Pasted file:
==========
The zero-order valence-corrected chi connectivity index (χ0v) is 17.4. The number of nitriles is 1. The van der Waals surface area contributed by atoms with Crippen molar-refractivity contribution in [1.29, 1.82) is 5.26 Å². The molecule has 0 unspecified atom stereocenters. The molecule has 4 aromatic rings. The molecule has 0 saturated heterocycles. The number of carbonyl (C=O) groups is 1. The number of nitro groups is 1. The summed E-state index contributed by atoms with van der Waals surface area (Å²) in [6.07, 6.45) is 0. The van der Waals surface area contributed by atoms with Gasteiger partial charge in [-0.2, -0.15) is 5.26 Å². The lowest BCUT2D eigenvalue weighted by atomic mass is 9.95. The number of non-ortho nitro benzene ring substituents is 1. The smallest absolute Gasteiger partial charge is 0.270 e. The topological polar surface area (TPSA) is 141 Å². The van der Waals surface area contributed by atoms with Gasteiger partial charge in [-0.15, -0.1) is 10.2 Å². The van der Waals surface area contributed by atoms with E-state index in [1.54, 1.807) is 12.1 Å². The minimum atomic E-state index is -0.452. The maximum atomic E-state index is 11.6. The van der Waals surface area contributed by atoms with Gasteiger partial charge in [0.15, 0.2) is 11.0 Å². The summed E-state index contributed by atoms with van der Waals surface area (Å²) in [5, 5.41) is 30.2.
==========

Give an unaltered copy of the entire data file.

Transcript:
The zero-order valence-corrected chi connectivity index (χ0v) is 17.4. The number of nitriles is 1. The van der Waals surface area contributed by atoms with Crippen molar-refractivity contribution in [1.29, 1.82) is 5.26 Å². The molecule has 0 unspecified atom stereocenters. The molecule has 4 aromatic rings. The molecule has 0 saturated heterocycles. The number of carbonyl (C=O) groups is 1. The number of nitro groups is 1. The summed E-state index contributed by atoms with van der Waals surface area (Å²) in [6.07, 6.45) is 0. The van der Waals surface area contributed by atoms with Gasteiger partial charge in [-0.2, -0.15) is 5.26 Å². The lowest BCUT2D eigenvalue weighted by atomic mass is 9.95. The number of non-ortho nitro benzene ring substituents is 1. The smallest absolute Gasteiger partial charge is 0.270 e. The topological polar surface area (TPSA) is 141 Å². The van der Waals surface area contributed by atoms with Gasteiger partial charge in [-0.15, -0.1) is 10.2 Å². The van der Waals surface area contributed by atoms with E-state index in [1.54, 1.807) is 12.1 Å². The minimum atomic E-state index is -0.452. The maximum atomic E-state index is 11.6. The van der Waals surface area contributed by atoms with Gasteiger partial charge in [0.15, 0.2) is 11.0 Å². The summed E-state index contributed by atoms with van der Waals surface area (Å²) in [5, 5.41) is 30.2.